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Climate Change Adaptation & Covid-19 in Timor Leste



Timor-Leste is an island country in Southeast Asia with a population of over 1.3 million. Following decades of conflict, the country became a sovereign state in 2002. Plan International has been working in Timor-Leste since 2001, shortly before the country regained independence.

While progress has been made in many areas in Timor-Leste since 2002, challenges still remain in many aspects of life and in pursuit of the 2030 Agenda for Sustainable Development and the goal to Leave No One Behind.

Girls in Timor-Leste are a particularly vulnerable cohort. Physical, sexual and emotional violence are common and a patriarchal society limits opportunity for girls to participate meaningfully in decision-making.

In addition, Timor-Leste has one of the world’s highest rates of undernutrition and half of children under 5 in the country suffer from stunting. There is also a lack of clean water and only 14% of children are enrolled in pre-school.

Timor-Leste also suffers from numerous natural disasters. The country is prone to severe, frequent flooding, drought and landslides. On top of these serious events, people also have to contend with the risk of tropical cyclones, earthquakes and tsunamis.

A core focus of Plan International in Timor-Leste is to strengthen the resilience of communities against natural disasters.

Strengthening the Capacity of Civil Society Organizations (CSOs) in Climate Change Adaptation

The mountainous area of Aileu, where earthquakes are a big risk

Timor-Leste features among the most climate-vulnerable countries in the world and is ranked as having the twelfth highest risk rating on the World Risk Index (2016). Already prone to earthquakes, tsunamis, cyclones, heavy rainfall and droughts, Timor-Leste’s climate vulnerability is worsened by high sensitivity and low adaptive capacity due to a combination of high poverty rates, high dependence on climate-sensitive livelihoods and increasing environmental degradation, as well as limited institutional capacity, technology and infrastructure.

With the risk of flood, drought, coastal inundation and disease set to increase under climate projections, there is an urgent need to improve the capacity of communities, local government and local development actors to better prepare for disasters and climate variability across all sectors of development.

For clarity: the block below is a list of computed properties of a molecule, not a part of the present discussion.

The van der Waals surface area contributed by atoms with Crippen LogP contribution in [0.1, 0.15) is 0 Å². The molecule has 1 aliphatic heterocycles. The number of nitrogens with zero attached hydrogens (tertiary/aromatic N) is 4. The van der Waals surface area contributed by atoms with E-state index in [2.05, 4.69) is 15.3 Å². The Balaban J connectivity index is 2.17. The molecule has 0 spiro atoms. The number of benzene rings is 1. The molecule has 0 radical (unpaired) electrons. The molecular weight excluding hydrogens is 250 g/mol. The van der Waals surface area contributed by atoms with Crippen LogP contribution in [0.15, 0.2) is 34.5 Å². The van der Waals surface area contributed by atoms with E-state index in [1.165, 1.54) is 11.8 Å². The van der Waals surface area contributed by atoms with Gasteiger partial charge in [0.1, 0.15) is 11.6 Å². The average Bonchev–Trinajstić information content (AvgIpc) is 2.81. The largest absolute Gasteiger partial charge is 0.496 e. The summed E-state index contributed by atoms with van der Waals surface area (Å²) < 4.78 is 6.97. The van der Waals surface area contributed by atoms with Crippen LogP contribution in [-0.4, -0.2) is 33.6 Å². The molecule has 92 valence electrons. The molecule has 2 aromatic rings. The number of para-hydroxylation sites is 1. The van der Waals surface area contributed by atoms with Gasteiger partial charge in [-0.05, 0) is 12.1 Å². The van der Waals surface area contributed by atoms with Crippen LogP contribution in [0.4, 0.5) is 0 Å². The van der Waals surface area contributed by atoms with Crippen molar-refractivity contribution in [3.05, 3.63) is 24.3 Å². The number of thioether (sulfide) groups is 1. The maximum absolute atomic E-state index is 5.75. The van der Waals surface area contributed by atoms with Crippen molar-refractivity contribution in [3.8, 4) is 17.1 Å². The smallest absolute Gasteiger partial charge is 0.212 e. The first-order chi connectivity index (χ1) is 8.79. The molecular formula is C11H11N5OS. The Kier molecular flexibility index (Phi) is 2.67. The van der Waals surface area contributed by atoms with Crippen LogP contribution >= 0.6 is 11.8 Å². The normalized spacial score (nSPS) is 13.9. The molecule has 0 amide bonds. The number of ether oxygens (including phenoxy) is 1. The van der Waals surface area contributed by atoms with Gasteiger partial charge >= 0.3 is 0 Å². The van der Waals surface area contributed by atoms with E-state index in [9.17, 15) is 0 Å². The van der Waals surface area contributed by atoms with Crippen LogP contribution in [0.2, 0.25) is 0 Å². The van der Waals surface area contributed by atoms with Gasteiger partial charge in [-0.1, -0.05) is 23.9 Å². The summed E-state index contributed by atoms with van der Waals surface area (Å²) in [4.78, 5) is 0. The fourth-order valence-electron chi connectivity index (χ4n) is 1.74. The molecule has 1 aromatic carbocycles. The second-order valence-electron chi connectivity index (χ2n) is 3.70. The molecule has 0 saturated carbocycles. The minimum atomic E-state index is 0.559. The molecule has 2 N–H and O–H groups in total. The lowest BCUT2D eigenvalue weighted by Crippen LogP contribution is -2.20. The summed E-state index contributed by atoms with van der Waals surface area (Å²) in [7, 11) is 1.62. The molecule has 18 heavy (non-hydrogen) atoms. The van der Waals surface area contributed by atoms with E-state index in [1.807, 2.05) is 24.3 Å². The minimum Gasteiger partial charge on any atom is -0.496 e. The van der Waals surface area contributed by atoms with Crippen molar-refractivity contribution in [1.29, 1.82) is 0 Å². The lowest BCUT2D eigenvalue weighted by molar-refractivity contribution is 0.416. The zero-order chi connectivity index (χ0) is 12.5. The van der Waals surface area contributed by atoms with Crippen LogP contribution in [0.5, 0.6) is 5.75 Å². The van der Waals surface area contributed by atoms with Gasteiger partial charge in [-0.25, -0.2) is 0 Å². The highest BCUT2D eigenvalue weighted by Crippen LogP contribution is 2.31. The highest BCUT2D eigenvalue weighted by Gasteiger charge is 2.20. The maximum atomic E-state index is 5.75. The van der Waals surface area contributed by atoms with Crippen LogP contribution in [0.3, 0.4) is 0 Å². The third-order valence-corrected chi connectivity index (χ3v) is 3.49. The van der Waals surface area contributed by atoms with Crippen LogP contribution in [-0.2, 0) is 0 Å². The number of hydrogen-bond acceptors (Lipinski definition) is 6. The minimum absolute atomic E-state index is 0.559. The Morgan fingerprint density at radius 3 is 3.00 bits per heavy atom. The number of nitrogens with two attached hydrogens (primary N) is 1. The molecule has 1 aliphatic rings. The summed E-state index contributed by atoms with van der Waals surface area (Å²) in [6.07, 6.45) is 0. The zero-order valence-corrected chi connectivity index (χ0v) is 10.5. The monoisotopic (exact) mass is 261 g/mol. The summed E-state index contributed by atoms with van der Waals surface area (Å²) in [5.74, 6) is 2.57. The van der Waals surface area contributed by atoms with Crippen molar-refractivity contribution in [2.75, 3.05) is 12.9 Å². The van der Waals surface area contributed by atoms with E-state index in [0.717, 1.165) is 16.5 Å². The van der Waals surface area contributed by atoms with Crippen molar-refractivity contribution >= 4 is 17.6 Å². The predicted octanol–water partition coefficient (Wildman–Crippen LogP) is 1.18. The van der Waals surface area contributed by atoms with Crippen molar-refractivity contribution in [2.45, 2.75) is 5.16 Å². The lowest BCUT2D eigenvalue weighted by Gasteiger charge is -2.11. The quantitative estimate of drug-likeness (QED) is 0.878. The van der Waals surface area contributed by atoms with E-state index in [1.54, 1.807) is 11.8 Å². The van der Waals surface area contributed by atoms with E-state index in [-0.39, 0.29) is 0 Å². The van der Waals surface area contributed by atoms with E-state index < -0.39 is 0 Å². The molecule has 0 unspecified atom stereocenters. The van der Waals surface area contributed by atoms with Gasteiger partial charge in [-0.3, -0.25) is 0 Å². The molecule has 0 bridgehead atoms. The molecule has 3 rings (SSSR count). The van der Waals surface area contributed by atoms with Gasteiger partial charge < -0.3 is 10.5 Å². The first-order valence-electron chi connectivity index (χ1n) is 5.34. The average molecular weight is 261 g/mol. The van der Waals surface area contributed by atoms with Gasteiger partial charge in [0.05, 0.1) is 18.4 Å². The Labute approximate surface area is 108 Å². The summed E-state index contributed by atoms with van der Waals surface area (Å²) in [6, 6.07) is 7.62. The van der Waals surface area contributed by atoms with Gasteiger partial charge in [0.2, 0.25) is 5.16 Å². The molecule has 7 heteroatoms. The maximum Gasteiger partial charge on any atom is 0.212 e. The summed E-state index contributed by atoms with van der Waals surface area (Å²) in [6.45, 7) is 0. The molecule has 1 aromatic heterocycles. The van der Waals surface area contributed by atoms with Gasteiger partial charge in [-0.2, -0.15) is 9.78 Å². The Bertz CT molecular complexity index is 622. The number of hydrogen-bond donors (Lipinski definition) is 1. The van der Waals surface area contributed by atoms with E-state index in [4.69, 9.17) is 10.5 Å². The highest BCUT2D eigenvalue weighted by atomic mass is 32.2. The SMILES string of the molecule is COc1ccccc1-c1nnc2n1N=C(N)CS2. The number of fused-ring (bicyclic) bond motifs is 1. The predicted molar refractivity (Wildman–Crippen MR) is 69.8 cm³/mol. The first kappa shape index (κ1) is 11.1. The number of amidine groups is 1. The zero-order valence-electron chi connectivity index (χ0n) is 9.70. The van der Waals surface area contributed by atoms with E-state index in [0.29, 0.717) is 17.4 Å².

Funded by European Union, Timor-Leste are currently implementing a project on Strengthening the Capacity of Civil Society Organizations (CSOs) in Climate Change Adaptation.

The overall goal of this project is for CSOs to actively promote activities and policies, that are gender sensitive and socially inclusive, in order to prepare for and respond to the impacts of climate change in Timor-Leste. The action will contribute to the current efforts of the government in Timor-Leste in preparing for and coping with the impacts of natural disasters.

In line with the aims of the National Adaptation Programme of Action on Climate Change (NAPA), whose overarching vision is to make Timorese people more resilient to climate change, the project will contribute to creating a national framework for engaging CSOs, development partners and the public in a participatory process for responding to climate change to support sustainable development.

The action builds on learnings from Plan’s Child-Centred Climate Change Adaptation (4CA) programme currently being implemented in over 14 countries in South-East Asia and the Pacific, and which is centred on three key components: 

  • Awareness and education on Climate Change to build children’s adaptive capacity; 
  • Action through the participatory planning and implementation of community and school adaptation projects; and
  • Advocacy with government stakeholders to take children’s voices into account and their rights in Climate Change action.

Adapting activities in the context of Covid-19

On top of the constant threat of natural disasters, communities in Timor-Leste have now had to adapt their lives to the newer and extremely pervasive threat of Covid-19. 

On the 8th of September 2020, Plan International Timor-Leste (PITL) and its partner, RAEBIA, launched COVID-19 prevention activities in Aileu municipality under the European Union (EU) funded project on Strengthening the Capacity of Civil Society Organizations (CSOs) in Climate Change Adaptation.

The event also included the launch of an audiovisual drama on Covid-19 prevention by the radio community, Rai Husar. Hygiene supplies were distributed to schools in Remexiu Administrative Post.

Suggestion boxes to collect feedback from the community were also installed in Acumau village and Catholic school, São Jose Operario, in Aileu municipality as a part of the project interventions.

The event was launched by the EU Ambassador to Timor-Leste, HE Mr. Andrew Jacobs, Country Director of PITL, Mrs. Dillyana Ximenes, the Administrator of Aileu Municipality, Remexiu Administrator, Representative of the Ministry of Education, Youth and Sports in Aileu, chief of villages and its council members, school directors, teachers, and students from schools Remexiu and São Jose Operario.

The activity aims to encourage all community members, especially children, to continue healthy and preventative practices to prevent the spread of Coronavirus, so that they can get back into the education process as soon as possible.